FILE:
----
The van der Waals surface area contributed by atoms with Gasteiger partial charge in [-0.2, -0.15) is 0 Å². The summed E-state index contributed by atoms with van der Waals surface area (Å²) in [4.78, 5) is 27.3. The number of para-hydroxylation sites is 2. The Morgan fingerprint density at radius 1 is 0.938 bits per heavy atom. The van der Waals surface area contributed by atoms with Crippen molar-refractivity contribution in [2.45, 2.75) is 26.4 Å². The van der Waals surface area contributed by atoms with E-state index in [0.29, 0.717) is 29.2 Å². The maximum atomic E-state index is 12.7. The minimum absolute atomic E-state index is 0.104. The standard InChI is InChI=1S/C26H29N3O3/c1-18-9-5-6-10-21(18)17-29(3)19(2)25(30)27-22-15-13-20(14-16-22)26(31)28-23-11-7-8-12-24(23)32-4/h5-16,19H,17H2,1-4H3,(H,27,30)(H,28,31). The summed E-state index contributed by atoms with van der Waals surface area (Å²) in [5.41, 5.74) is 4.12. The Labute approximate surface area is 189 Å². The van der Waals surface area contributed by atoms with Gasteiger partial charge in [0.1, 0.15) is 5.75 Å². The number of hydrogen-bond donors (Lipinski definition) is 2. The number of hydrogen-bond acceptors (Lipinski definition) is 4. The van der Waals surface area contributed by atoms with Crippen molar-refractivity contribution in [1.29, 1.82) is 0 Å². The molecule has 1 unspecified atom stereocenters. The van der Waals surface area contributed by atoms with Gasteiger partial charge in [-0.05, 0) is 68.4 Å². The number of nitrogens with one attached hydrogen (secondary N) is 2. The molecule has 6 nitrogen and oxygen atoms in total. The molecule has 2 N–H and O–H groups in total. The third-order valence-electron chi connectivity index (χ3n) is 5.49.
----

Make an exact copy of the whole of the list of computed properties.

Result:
The van der Waals surface area contributed by atoms with Gasteiger partial charge in [-0.2, -0.15) is 0 Å². The summed E-state index contributed by atoms with van der Waals surface area (Å²) in [4.78, 5) is 27.3. The number of para-hydroxylation sites is 2. The Morgan fingerprint density at radius 1 is 0.938 bits per heavy atom. The van der Waals surface area contributed by atoms with Crippen molar-refractivity contribution in [2.45, 2.75) is 26.4 Å². The van der Waals surface area contributed by atoms with E-state index in [0.29, 0.717) is 29.2 Å². The maximum atomic E-state index is 12.7. The minimum absolute atomic E-state index is 0.104. The standard InChI is InChI=1S/C26H29N3O3/c1-18-9-5-6-10-21(18)17-29(3)19(2)25(30)27-22-15-13-20(14-16-22)26(31)28-23-11-7-8-12-24(23)32-4/h5-16,19H,17H2,1-4H3,(H,27,30)(H,28,31). The summed E-state index contributed by atoms with van der Waals surface area (Å²) in [5.41, 5.74) is 4.12. The Labute approximate surface area is 189 Å². The van der Waals surface area contributed by atoms with Gasteiger partial charge in [0.1, 0.15) is 5.75 Å². The number of hydrogen-bond donors (Lipinski definition) is 2. The number of hydrogen-bond acceptors (Lipinski definition) is 4. The van der Waals surface area contributed by atoms with Crippen molar-refractivity contribution in [1.29, 1.82) is 0 Å². The molecule has 1 unspecified atom stereocenters. The van der Waals surface area contributed by atoms with Gasteiger partial charge in [-0.05, 0) is 68.4 Å². The number of nitrogens with one attached hydrogen (secondary N) is 2. The molecule has 6 nitrogen and oxygen atoms in total. The molecule has 2 N–H and O–H groups in total. The third-order valence-electron chi connectivity index (χ3n) is 5.49.